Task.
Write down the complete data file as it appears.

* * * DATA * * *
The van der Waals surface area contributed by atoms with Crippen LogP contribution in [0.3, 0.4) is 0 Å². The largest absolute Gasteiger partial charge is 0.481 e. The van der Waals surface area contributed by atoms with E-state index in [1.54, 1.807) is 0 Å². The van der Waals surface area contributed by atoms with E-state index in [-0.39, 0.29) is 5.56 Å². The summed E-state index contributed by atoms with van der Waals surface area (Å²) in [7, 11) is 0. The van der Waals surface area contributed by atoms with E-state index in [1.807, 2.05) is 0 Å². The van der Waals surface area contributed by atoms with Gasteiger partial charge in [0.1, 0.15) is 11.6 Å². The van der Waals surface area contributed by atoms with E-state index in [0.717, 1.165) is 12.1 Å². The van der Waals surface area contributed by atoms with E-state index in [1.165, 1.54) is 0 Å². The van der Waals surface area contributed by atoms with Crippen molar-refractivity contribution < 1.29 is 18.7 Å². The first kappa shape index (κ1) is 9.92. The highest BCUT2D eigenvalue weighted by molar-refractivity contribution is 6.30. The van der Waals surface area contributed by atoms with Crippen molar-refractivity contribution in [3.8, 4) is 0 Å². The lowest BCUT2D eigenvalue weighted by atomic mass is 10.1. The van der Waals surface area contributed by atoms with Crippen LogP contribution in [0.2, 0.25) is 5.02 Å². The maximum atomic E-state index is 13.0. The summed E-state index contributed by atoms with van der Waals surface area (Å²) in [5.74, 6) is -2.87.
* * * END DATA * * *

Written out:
The van der Waals surface area contributed by atoms with Crippen LogP contribution in [0.3, 0.4) is 0 Å². The largest absolute Gasteiger partial charge is 0.481 e. The van der Waals surface area contributed by atoms with E-state index in [1.54, 1.807) is 0 Å². The van der Waals surface area contributed by atoms with E-state index in [-0.39, 0.29) is 5.56 Å². The summed E-state index contributed by atoms with van der Waals surface area (Å²) in [7, 11) is 0. The van der Waals surface area contributed by atoms with E-state index in [1.807, 2.05) is 0 Å². The van der Waals surface area contributed by atoms with Gasteiger partial charge in [0.1, 0.15) is 11.6 Å². The van der Waals surface area contributed by atoms with E-state index in [0.717, 1.165) is 12.1 Å². The van der Waals surface area contributed by atoms with E-state index in [1.165, 1.54) is 0 Å². The van der Waals surface area contributed by atoms with Crippen molar-refractivity contribution < 1.29 is 18.7 Å². The first kappa shape index (κ1) is 9.92. The highest BCUT2D eigenvalue weighted by molar-refractivity contribution is 6.30. The van der Waals surface area contributed by atoms with Crippen molar-refractivity contribution in [3.8, 4) is 0 Å². The lowest BCUT2D eigenvalue weighted by atomic mass is 10.1. The van der Waals surface area contributed by atoms with Crippen LogP contribution in [0.2, 0.25) is 5.02 Å². The maximum atomic E-state index is 13.0. The summed E-state index contributed by atoms with van der Waals surface area (Å²) in [5.74, 6) is -2.87.